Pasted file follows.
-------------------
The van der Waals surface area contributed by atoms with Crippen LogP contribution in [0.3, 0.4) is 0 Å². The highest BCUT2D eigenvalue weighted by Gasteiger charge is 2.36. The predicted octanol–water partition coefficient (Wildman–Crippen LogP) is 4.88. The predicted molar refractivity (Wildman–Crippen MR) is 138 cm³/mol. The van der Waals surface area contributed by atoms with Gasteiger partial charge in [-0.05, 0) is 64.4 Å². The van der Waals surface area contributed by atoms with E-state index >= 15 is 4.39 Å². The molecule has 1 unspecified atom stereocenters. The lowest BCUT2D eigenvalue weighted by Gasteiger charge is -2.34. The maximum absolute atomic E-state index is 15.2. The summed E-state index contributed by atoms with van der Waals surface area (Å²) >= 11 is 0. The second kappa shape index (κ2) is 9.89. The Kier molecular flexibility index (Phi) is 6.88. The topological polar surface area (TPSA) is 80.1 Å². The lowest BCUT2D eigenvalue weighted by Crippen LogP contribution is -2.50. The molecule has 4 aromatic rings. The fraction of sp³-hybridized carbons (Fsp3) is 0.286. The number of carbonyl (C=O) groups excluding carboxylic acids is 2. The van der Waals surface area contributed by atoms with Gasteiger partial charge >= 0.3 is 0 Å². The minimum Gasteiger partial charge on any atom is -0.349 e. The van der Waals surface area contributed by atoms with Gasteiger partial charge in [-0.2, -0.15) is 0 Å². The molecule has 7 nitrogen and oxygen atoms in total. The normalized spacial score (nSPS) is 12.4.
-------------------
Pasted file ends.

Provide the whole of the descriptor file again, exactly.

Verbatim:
The van der Waals surface area contributed by atoms with Crippen LogP contribution in [0.3, 0.4) is 0 Å². The highest BCUT2D eigenvalue weighted by Gasteiger charge is 2.36. The predicted octanol–water partition coefficient (Wildman–Crippen LogP) is 4.88. The predicted molar refractivity (Wildman–Crippen MR) is 138 cm³/mol. The van der Waals surface area contributed by atoms with Gasteiger partial charge in [-0.05, 0) is 64.4 Å². The van der Waals surface area contributed by atoms with E-state index >= 15 is 4.39 Å². The molecule has 1 unspecified atom stereocenters. The lowest BCUT2D eigenvalue weighted by Gasteiger charge is -2.34. The maximum absolute atomic E-state index is 15.2. The summed E-state index contributed by atoms with van der Waals surface area (Å²) >= 11 is 0. The second kappa shape index (κ2) is 9.89. The Kier molecular flexibility index (Phi) is 6.88. The topological polar surface area (TPSA) is 80.1 Å². The lowest BCUT2D eigenvalue weighted by Crippen LogP contribution is -2.50. The molecule has 4 aromatic rings. The fraction of sp³-hybridized carbons (Fsp3) is 0.286. The number of carbonyl (C=O) groups excluding carboxylic acids is 2. The van der Waals surface area contributed by atoms with Gasteiger partial charge >= 0.3 is 0 Å². The minimum Gasteiger partial charge on any atom is -0.349 e. The van der Waals surface area contributed by atoms with Gasteiger partial charge in [-0.2, -0.15) is 0 Å². The molecule has 7 nitrogen and oxygen atoms in total. The normalized spacial score (nSPS) is 12.4.